For a factory worker named Douglas Quaid (Colin Farrell), even though he's got a beautiful wife who he loves, the mind-trip sounds like the perfect vacation from his frustrating life - real memories of life as a super-spy might be just what he needs. But when the procedure goes horribly wrong, Quaid becomes a hunted man as he finds himself on the run from the police.
Review By Elaine Ewe
Recall this line from Sam Raimi's "Spider-Man", "With great power comes great responsibility". It is a timeless principle worth practicing by anyone, anywhere, except that in the case of remakes, it should be modified to "With great predecessors comes great responsibility". While it does not bear the same vocal impact as the former, the latter does hold as much truth. When we take this into consideration, we can hardly fault Len Wiseman's "Total Recall" remake, because really, there is no explanation for what went so horribly wrong.
Perhaps it is due to Colin Farrell. Sure, the 1990 "Total Recall" starred Arnold Schwarzenegger, who is hardly a world class actor by standards, but there is just something off about Farrell by a mile. He plays a factory worker living in The Colony named Douglas Quaid, who is having recurring nightmares of being attacked and a mysterious woman. This prompts him to visit Rekall, a company that implants artificial memories, which he asks to be implanted with memories of a secret agent. Before they could do so, the Rekall employee accuses him of being a real spy and after a gunfight with a SWAT team, in which Quaid kills everyone, and thus forced to go on the lam. As it turns out, his own wife (Kate Beckinsale) is an undercover agent working for the United Federation of Britain who is tasked with monitoring him and is now obsessed with hunting him down. However, in spite of Farrell's best efforts, his Quaid is difficult to sympathise with, almost, for we are busy concentrating on not dozing off, but with Beckinsale's Lori relentlessly and mindlessly hunting him down, you cannot help but pity him. Otherwise, Farrell would do well to stay away from playing the lead in films in the future because of his painful lack of screen presence, made even more obvious when Bill Nighy steps into the picture.
This is an example of the inconsistencies in the movie's tone. It is unfathomable why Beckinsale's character is pursuing Farrell's character so relentlessly, even when she is berated for doing so. The movie tries to paint Lori as a woman who resented being in a fake marriage with Quaid, as Quaid is a highly dangerous individual, but nonetheless, the poor guy has done nothing to incur her wrath personally so watching her pursue him like the Terminator is cringeworthy to say the least. Meanwhile, Biel's Melina is next to useless in the film, seeing that Farrell is more than capable of saving himself. More unforgivably, the film fails to mint Bryan Cranston's skills for its own. Considering the actor's talent as evidenced in AMC's television drama "Breaking Bad", there is said to be said for the movie when seeing Cranston's Chancellor Vilos Cohaagen go hand-to-hand against Quaid makes you feel embarrassed, like watching a guy beating up his dad.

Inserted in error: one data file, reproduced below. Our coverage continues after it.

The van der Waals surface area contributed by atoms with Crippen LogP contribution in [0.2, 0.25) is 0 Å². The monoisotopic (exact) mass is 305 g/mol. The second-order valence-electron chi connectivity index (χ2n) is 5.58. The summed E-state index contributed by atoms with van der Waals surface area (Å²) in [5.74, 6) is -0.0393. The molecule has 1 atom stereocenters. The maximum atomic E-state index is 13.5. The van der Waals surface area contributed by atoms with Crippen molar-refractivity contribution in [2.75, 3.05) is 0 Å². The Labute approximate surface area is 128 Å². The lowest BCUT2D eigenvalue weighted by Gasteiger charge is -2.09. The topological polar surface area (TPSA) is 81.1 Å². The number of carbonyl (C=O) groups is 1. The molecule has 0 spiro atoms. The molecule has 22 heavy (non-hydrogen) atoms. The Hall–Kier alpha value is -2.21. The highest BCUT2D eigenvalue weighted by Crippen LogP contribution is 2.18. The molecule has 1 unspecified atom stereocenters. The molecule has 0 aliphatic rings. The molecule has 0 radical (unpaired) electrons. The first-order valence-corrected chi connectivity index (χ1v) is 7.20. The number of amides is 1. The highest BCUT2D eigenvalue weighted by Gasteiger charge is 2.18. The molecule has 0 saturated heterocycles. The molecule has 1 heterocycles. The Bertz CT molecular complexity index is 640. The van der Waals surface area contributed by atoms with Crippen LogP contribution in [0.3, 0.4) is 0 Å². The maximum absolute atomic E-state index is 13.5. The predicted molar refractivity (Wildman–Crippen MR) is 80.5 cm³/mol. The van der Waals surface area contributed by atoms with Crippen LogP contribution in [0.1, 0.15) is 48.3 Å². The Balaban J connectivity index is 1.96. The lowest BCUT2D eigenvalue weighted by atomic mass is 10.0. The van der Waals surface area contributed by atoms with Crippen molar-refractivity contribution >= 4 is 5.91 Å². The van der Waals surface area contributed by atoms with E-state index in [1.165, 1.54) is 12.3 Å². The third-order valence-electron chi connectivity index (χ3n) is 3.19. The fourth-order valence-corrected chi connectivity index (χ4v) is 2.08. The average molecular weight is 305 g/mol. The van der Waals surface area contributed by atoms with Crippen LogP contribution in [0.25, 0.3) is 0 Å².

Unlike the 1990 "Total Recall", Wiseman cuts out all connections with Mars, choosing instead to concentrate on more shameless political overtones, centralised here as a feud between the United Federation of Britain and The Colony for habitable space, the latter being mostly Americans, of course, with some Asians thrown in because they help paint them in a more sympathetic light. To make things worse, what you see is what you get, for Wiseman's futuristic world is apparently hampered by the lack of budget for the story and screenplay writers, having blown almost all his budget on the impressive action sequences, so we are left with a cheap "Blade Runner" imitation.
With an all-star cast line-up and based on praiseworthy material, "Total Recall" should have made Paul Verhoeven's 1990 version pale in comparison. Starring Golden Globe Awards' Best Actor Colin Farrell, Wiseman's kickass spouse Kate Beckinsale, Esquire's 2005 "Sexiest Woman Alive" Jessica Biel, three-time Primetime Emmy Award winner Bryan Cranston and Golden Globe Awards' Best Performance winner Bill Nighy, a jacked-up budget that allows for more realistic CGI and fight scenes, "Total Recall" should have everything needed for a fist-pumping experience, except that it fails to make any use of what it was given, resulting in a huge disappointment. With great predecessors comes great responsibility indeed.
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